Zim losing anti-graft fight

HARARE - A barrage of corruption scandals hit Zimbabwe just after independence in 1980 and they have remained pervasive and pernicious although President Robert Mugabe declared zero tolerance against the scourge.


In the past, Mugabe banged tables and declared war on corruption but there are no casualties, with observers saying his government is losing the battle against graft, mostly because of a lack of political will.

This comes as the nonagenarian leader recently admitted that the country has lost close to $15 billion in diamond revenue since 2006 but no single arrest has been made while the economy remains in deep crisis as most of the population face high levels of poverty and unemployment.

Political commentator Nick Mangwana said it is only fair to blame Zanu PF for the rise in corruption due to the former guerrilla movement’s lackadaisical approach in dealing with the cancer that is threatening to wipe out any prospects of economic recovery.

“The problem affects the whole of Zimbabwean society and every political party but there is only one party with State power. Therefore, when things are left to slide the people blame those they entrusted with power,” he said.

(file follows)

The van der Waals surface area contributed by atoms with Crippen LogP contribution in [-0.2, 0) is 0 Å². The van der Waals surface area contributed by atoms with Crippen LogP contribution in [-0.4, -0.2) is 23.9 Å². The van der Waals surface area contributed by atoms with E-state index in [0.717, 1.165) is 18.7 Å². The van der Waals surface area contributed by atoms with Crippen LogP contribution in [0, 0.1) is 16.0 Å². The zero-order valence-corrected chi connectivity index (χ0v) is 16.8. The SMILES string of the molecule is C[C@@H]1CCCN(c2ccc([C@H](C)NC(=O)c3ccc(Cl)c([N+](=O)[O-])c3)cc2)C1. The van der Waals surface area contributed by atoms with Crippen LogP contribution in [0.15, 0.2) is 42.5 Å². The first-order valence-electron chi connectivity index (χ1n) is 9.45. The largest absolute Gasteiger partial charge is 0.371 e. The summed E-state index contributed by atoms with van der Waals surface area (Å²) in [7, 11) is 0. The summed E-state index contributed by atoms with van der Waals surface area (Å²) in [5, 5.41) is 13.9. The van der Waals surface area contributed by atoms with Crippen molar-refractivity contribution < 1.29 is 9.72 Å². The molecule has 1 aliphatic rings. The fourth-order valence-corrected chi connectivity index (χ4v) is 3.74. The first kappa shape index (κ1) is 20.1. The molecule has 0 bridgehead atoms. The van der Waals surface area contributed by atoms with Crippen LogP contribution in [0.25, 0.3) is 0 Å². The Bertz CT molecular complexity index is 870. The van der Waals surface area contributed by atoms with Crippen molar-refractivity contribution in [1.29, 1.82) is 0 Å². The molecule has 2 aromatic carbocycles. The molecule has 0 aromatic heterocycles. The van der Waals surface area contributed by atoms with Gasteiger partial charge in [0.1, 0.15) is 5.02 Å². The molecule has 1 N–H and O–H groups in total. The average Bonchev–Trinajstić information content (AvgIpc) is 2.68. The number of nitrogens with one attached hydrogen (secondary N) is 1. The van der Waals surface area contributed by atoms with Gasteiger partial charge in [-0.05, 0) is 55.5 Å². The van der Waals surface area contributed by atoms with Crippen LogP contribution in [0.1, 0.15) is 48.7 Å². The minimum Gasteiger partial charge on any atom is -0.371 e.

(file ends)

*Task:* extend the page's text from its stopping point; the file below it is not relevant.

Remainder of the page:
Mangwana noted that if nothing is done to stop corruption, then it becomes obvious to the electorate that the-powers-that-be have something to hide.

“It is corrupt to have corruption exposed everyday but no one is arrested. As if that is not enough, ill-gotten wealth is brandished and flaunted in front of the population. This is unprecedented impunity which is not only losing the country of the current generation. If unchecked the next generation is going to be equally doomed,” he charged.

Over the past few years the country’s courts — both lower and upper — have been inundated with corruption cases involving public and private officials, confirming Zimbabwe’s low rankings in corruption indexes.

Zimbabwe is currently ranked number 150 out of 168 on the Transparency International 2015 survey released in January this year.

Critics say Zimbabwe’s government is not committed to fighting corruption, apart from Mugabe’s half-hearted rhetoric against the scourge.

In December last year, Mugabe named an anti-corruption commission, provided for in the 2013 Constitution, which includes a commissioner allegedly convicted of fraud and corruption while he worked for the postal service in South Africa.

But three years ago, the country’s police thwarted an unprecedented bid by the anti-corruption commission to arrest three ministers — then Mines minister Obert Mpofu, Former transport minister Nicholas Goche and Saviour Kasukuwere, who was in charge of the indigenisation portfolio at the time.

The commission had also obtained a high court warrant, which was subsequently revoked, to search the three ministers’ offices.